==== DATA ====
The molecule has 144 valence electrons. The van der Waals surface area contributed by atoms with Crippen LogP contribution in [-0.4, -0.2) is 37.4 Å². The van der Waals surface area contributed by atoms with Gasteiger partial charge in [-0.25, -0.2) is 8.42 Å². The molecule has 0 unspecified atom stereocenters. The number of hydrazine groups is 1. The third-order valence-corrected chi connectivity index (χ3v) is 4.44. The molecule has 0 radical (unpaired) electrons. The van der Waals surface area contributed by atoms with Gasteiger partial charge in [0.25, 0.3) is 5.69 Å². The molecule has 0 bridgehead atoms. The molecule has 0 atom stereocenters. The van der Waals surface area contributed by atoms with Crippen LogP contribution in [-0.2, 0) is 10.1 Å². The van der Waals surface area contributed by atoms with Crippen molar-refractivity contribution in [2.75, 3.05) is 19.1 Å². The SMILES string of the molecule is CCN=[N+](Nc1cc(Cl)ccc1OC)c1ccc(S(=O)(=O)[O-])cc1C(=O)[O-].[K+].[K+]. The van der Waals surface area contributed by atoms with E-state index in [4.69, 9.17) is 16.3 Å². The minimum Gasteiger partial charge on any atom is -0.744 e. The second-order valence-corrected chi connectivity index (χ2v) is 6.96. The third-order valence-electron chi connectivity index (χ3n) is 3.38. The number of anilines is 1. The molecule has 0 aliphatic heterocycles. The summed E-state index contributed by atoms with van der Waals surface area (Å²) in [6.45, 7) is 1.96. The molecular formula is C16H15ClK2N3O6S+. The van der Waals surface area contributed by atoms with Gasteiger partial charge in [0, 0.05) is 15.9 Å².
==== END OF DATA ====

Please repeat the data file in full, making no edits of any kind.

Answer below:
The molecule has 144 valence electrons. The van der Waals surface area contributed by atoms with Crippen LogP contribution in [-0.4, -0.2) is 37.4 Å². The van der Waals surface area contributed by atoms with Gasteiger partial charge in [-0.25, -0.2) is 8.42 Å². The molecule has 0 unspecified atom stereocenters. The number of hydrazine groups is 1. The third-order valence-corrected chi connectivity index (χ3v) is 4.44. The molecule has 0 radical (unpaired) electrons. The van der Waals surface area contributed by atoms with Gasteiger partial charge in [0.25, 0.3) is 5.69 Å². The molecule has 0 bridgehead atoms. The molecule has 0 atom stereocenters. The van der Waals surface area contributed by atoms with Crippen LogP contribution in [-0.2, 0) is 10.1 Å². The van der Waals surface area contributed by atoms with Crippen molar-refractivity contribution in [2.75, 3.05) is 19.1 Å². The SMILES string of the molecule is CCN=[N+](Nc1cc(Cl)ccc1OC)c1ccc(S(=O)(=O)[O-])cc1C(=O)[O-].[K+].[K+]. The van der Waals surface area contributed by atoms with E-state index in [4.69, 9.17) is 16.3 Å². The minimum Gasteiger partial charge on any atom is -0.744 e. The second-order valence-corrected chi connectivity index (χ2v) is 6.96. The third-order valence-electron chi connectivity index (χ3n) is 3.38. The number of anilines is 1. The molecule has 0 aliphatic heterocycles. The summed E-state index contributed by atoms with van der Waals surface area (Å²) in [6.45, 7) is 1.96. The molecular formula is C16H15ClK2N3O6S+. The van der Waals surface area contributed by atoms with Gasteiger partial charge in [0, 0.05) is 15.9 Å².